Elli Avram is a half-Swedish and half-Greek, Bollywood actress! She recently appeared in the comedy Kis Kisko Pyaar Karoon.
Birthday: 29th July, 1990
Born: Stockholm, Sweden
Famous for: Bollywood Star
real name – Elisabet Emily Granlund Avramidou
Elli Avram’s real name is Elisabet Emily Granlund Avramidou. Her father is a Greek musician and her first name comes from her paternal grandmother. Granlund is her mothers surname, who is Swedish, and Avramidou her fathers. Since young she has been nicknamed Elli.
Elli attended Stockholm University and completed a degree in Society and Economics. Whilst there she learnt the Devanagari, an alphabet of India and Nepal.
At age 17, Avram became the member of Pardesi Dance Group in Sundbyberg and gave dance performances all over Scandinavia, primarily of Bollywood songs. Avram has done some acting projects in Sweden including the 2008 crime drama romance movie, Förbjuden Frukt, where she played the role of Selen – the lead character’s teen girlfriend. She also appeared on the Swedish TV series Gomorron Sverige. In 2010, Avram participated in the Miss Greece beauty contest.
In September 2012, Avram moved to Mumbai. She signed up with a modeling agency and got a work visa. Her first considerable project was a television advertisement for Eveready Batteries.
She got her first major Bollywood breakthrough with a lead role in Saurabh Varma’s comedy thriller film, Mickey Virus although she spoke no Hindi. Before her Bollywood debut, Avram started formal learning in Hindi. The film, shot in Delhi, was released on October 25, 2013.
In 2015 she appeared in the comedy film Kis Kisko Pyaar Karoon.
*Photo credits provided in references section where possible
Maxim Magazine – India December 2015
Who is Elli Avram?
Mysterious. Everyone I’ve ever met tells me they can’t read me. And I’m a girl who can surprise you, a lot.
You actually have quite a long name…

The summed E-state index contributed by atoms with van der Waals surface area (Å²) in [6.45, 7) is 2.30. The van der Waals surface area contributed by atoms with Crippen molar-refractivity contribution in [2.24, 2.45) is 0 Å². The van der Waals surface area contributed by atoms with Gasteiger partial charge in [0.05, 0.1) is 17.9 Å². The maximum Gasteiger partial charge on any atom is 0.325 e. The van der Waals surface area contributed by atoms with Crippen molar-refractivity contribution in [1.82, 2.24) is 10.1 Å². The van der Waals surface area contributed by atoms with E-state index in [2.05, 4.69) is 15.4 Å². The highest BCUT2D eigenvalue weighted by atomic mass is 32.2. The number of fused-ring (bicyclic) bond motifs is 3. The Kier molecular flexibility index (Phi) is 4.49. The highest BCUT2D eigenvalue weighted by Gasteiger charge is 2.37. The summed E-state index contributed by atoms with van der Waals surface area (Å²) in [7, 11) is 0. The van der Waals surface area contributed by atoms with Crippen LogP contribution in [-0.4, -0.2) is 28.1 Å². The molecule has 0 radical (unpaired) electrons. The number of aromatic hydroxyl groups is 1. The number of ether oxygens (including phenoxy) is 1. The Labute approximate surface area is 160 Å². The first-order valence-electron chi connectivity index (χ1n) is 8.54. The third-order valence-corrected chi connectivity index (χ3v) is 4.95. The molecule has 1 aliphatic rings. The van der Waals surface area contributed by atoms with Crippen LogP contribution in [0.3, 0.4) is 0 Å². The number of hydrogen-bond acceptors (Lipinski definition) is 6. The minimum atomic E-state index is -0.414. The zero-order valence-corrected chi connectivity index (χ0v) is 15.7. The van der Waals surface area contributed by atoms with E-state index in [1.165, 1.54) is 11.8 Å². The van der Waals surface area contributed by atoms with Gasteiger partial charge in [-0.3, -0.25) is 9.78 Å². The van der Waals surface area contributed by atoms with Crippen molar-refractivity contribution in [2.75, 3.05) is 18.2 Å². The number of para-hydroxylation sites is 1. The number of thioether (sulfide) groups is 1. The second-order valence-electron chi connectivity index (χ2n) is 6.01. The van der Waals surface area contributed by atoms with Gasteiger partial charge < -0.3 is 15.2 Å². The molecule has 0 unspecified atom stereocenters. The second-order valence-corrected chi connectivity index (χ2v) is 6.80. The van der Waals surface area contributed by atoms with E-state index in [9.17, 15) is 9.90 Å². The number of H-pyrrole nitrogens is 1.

Well, my full name is Elisabet Emily Granlund Avramidou. My father’s Greek and in Greek culture, children get their names from the father’s parents. So my name—Elisabet—is from my paternal grandmother. That’s the tradition. Grandlund is my mom’s surname and I use it as my middle name. Avramidou is my father’s surname. I have Emily as part of my name too—that’s my mother’s godmother. But then you tend to get a nickname and mine has always been Elli. If someone calls me Elisabet I feel awkward—I’m not used to people calling me that.
You’re half-Swedish and half-Greek. How has that shaped your personality?
I’ve grown up in two completely di erent cultures. Greeks are super strong and family- oriented. It’s a lot like Indian culture, to be honest. We’re very much into each other’s lives and we all live close to each other. The Greeks are more orthodox, I guess. Today, Swedish people are very chilled out and open- minded. I have learned to see the world in two ways and I think it has given me a broader understanding of other cultures. I think it do that one movie where I would be the main lead. That was a huge dream. I wanna do as much as I can and there is an opportunity for that today. There is an acceptance that was not there 10 years ago. Things have started to change a lot. That’s so positive and amazing. I think maybe I came at the right time.
You’ve worked in two movies already— Mickey Virus and Kis Kis Ko Pyaar Karun. How’s the Hindi coming along?
Oh, it’s coming along great. I’m so happy for the fact that I learned Hindi before shooting Kis Kis Ko Pyaar Karun (KKKPK), because it would have been much more difficult if I didn’t understand the language. This was a full-on comedy movie and in comedy it’s crucial to catch timings. You also tend to improvise and that’s very common. Kapil [Sharma] is so good at that. So there were many times where he added something to the script and I could catch it and know that it was my line next because I could understand what he was saying. It’s also important because you have to give the right expressions when your co-stars are talking and you need to react to that. You can’t just have a plain face or, worse, have the wrong expression.
Would you ever consider working in films from the South?
Definitely! In fact, I really want to work in the South because whenever I’ve seen movies from that part of the country, I’ve loved them. Their song and dance is so energetic, so powerful and so much fun! I feel like they still manage to keep that Indian-ness intact. They still have that very beautiful Indian look and Indian touch. I think Bollywood is getting very modern now.
It looks like you’re on ‘the slow and steady wins the race’ path with your career.
I’ve learned to have a lot of patience and not just rush into things. I also think it’s just good to prepare before I take on a project. Like